Bruins Shouldn’t Worry About Swayman’s Recent Struggles

When Jeremy Swayman came to Boston for his 10-game stint for the Boston Bruins during the 56-game shortened 2020-21 season, he made quite the impression. Subbing for Tukka Rask and Jaroslav Halak who were injured, he teamed up with fellow prospect Dan Vladar to help the Bruins survive the injuries and claim an East Division playoff spot. 

Swayman impressed so much that when it was announced following that season that Rask, who was an impending free agent, was going to have surgery and a recovery that was going to be four-to-six months, general manager (GM) Don Sweeney traded Vladar to the Calgary Flames for a draft pick. Sweeney then signed Linus Ullmark as a free agent to begin the season with Swayman. Rask did return in January but retired after four games leaving the duties to Swayman and Ullmark.

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Swayman finished his first NHL season at 23-14-3 with a 2.14 goals against average (GAA) and a .914 save percentage (SV%). He added three shutouts and then collected three playoff wins in the first round of the Stanley Cup Playoffs against the Carolina Hurricanes, and the former University of Maine standout was looking for bigger things in 2022-23 and it has yet to happen.

Swayman’s Early 2022-23 Season Has Had its Ups & Downs

Under first-year coach Jim Montgomery, Swayman and Ullmark began the season where they left off last season under Bruce Cassidy, alternating early in the season. Ullmark ended up taking command of the crease, but Swayman hit a roadblock on Nov. 1 when he was injured against the Pittsburgh Penguins when he collided with Patrice Bergeron. He would miss a month before returning against the Tampa Bay Lightning and back boning a 3-1 victory. His two outings since that night have been less than impressive.

Against the Vegas Golden Knights on Dec. 5 in a 4-3 shootout loss, he fell victim to some shaky defense in front of him and 21 minutes into the game, the Bruins were facing a 3-0 deficit. Yes, he was left out on an island by his blue liners, but Boston could have used a “big save’’ that Swayman has made in the past. He finished the game with 24 saves and four in the shootout. He was outplayed that night by Logan Thompson, who turned back 43 shots and five shootout attempts.

Jeremy Swayman, Boston Bruins
Jeremy Swayman, Boston Bruins (Amy Irvin / The Hockey Writers)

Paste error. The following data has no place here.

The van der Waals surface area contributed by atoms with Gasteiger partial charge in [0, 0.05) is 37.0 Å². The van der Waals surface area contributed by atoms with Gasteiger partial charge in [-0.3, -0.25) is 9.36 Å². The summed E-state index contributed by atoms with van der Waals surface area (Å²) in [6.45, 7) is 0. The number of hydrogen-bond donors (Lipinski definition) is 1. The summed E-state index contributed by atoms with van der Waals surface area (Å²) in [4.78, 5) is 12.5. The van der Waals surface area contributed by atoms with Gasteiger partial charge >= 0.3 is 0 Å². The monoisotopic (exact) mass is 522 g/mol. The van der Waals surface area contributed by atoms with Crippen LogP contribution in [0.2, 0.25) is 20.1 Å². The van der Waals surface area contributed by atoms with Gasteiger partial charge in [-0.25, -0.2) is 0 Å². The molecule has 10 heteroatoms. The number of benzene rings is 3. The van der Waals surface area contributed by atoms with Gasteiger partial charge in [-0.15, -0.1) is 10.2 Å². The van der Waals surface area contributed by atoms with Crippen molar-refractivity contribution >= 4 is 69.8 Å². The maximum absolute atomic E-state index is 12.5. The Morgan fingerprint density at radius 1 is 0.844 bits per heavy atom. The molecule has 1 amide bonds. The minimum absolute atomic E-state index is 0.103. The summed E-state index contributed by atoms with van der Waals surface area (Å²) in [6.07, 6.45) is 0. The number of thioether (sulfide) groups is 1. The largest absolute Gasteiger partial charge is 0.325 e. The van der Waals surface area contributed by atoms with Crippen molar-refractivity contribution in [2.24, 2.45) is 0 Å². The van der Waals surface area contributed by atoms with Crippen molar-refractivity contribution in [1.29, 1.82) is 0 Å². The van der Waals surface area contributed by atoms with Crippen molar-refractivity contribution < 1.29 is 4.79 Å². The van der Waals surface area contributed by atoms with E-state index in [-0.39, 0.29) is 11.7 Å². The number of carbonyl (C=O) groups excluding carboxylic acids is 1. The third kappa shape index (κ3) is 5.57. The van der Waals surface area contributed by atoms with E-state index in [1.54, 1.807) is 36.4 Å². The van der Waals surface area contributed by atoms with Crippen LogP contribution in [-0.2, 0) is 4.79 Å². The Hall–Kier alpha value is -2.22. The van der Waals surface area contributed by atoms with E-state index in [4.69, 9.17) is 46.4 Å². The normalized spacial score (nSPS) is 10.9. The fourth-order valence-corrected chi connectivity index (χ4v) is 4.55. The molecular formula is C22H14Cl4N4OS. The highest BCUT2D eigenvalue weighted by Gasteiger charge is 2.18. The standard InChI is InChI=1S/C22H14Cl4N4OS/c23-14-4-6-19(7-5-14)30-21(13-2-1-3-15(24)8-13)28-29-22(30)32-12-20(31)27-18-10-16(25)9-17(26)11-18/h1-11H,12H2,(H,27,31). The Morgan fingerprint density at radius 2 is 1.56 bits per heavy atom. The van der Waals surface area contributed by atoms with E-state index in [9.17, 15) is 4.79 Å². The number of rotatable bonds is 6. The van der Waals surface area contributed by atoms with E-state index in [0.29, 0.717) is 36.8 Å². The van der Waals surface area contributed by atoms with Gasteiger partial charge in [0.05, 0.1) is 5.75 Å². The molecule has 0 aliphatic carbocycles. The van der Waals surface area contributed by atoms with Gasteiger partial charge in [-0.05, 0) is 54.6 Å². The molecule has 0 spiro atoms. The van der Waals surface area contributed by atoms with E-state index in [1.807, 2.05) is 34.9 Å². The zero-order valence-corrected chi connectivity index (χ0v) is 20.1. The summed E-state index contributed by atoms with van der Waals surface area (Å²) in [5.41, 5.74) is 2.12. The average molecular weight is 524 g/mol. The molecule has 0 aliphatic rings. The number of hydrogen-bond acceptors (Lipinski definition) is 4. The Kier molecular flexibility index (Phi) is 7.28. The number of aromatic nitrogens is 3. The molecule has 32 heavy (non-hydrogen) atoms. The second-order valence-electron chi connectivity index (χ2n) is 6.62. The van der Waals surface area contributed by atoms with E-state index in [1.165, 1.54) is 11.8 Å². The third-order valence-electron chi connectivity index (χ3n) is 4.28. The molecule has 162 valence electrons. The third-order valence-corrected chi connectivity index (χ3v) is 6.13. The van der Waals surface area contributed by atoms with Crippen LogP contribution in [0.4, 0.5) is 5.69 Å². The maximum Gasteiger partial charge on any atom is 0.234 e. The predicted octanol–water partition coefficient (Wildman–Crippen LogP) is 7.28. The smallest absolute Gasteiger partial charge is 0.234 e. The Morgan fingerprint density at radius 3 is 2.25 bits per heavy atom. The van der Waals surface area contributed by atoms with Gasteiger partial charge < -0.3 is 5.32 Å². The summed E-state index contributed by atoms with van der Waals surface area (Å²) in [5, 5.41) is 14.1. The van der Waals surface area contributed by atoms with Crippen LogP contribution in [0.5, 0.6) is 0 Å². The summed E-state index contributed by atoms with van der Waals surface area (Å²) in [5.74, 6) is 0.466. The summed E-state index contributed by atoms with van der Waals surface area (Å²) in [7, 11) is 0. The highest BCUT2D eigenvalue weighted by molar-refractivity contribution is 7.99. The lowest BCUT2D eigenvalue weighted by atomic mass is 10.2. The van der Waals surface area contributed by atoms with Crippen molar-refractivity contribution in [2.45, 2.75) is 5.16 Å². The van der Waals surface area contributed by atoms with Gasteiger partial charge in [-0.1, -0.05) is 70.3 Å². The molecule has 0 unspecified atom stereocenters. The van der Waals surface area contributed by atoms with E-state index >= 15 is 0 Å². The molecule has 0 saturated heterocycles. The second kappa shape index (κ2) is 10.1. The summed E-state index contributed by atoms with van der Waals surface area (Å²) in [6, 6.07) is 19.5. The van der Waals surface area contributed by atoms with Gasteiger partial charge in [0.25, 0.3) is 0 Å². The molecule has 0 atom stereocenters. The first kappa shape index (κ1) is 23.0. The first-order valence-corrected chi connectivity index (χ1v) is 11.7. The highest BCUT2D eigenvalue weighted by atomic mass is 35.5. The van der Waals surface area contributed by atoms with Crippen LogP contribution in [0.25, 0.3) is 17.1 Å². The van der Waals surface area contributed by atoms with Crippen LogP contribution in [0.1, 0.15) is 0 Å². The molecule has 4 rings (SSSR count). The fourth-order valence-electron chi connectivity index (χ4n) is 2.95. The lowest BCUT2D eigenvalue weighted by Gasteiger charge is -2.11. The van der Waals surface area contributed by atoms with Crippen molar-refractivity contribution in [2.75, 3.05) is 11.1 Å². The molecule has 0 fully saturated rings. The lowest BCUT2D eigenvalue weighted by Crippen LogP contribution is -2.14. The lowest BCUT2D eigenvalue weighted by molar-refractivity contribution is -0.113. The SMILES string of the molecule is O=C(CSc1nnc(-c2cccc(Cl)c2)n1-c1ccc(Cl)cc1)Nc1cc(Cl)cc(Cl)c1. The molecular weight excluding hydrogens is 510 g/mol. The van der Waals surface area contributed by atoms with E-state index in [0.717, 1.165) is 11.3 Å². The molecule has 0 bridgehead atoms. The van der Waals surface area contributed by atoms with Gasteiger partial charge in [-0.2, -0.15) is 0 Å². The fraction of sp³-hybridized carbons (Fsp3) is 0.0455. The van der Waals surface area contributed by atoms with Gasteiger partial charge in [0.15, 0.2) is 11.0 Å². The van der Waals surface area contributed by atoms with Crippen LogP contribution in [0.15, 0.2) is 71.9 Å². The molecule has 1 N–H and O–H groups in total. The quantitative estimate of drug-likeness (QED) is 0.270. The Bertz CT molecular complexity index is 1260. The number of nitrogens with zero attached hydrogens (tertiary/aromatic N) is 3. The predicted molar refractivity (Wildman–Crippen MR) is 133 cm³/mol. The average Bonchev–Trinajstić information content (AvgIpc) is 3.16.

Swayman got back into the net against the Arizona Coyotes on Dec. 9 and once again took the loss. He faced just 16 shots in 60 minutes, but allowed four goals in a 4-3 loss, which included Lawson Crouse netting the game-winner with 13.7 seconds left on the clock. He made 12 saves, but again, a save here or there could have been the difference. 

“I wanted to make sure I was keeping it one shot at a time and making saves when I needed to, and I was one save short,” Swayman said. “I want to fix that and move on.”

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Another trend continued in that game as Arizona goalie Karel Vejmelka made 43 saves. The loss left Swayman’s record at 5-3-1 with a 2.80 GAA and a .887 SV%.

Bruins Should Not Be Concerned About Swayman

It could be easy to be concerned about Swayman going into a slump, but all the signs point toward that most likely not happening. When he came up and posted a 7-3-0 record with a 1.50 GAA and a .945 SV% and showed that he was not afraid of the big stage. Every young goalie hits a roadblock in their career and sometimes even a season and then ends up working their way through it. In this case, Swayman is fortunate to have Ullmark playing at a Vezina Trophy level through the first two months of the season.

As evidenced by his quote above, the 111th pick by the Bruins in the fourth round of the 2017 Entry Draft knows that there are going to be games where he needs to be better in close games. A lot of the issues recently have been the result of poor defensive play in front of him, but an extra save here or there could have been the difference in either game.  In his previous two seasons, Swayman has proven he’s a future number-one goalie and he should return to that level sooner rather than later.

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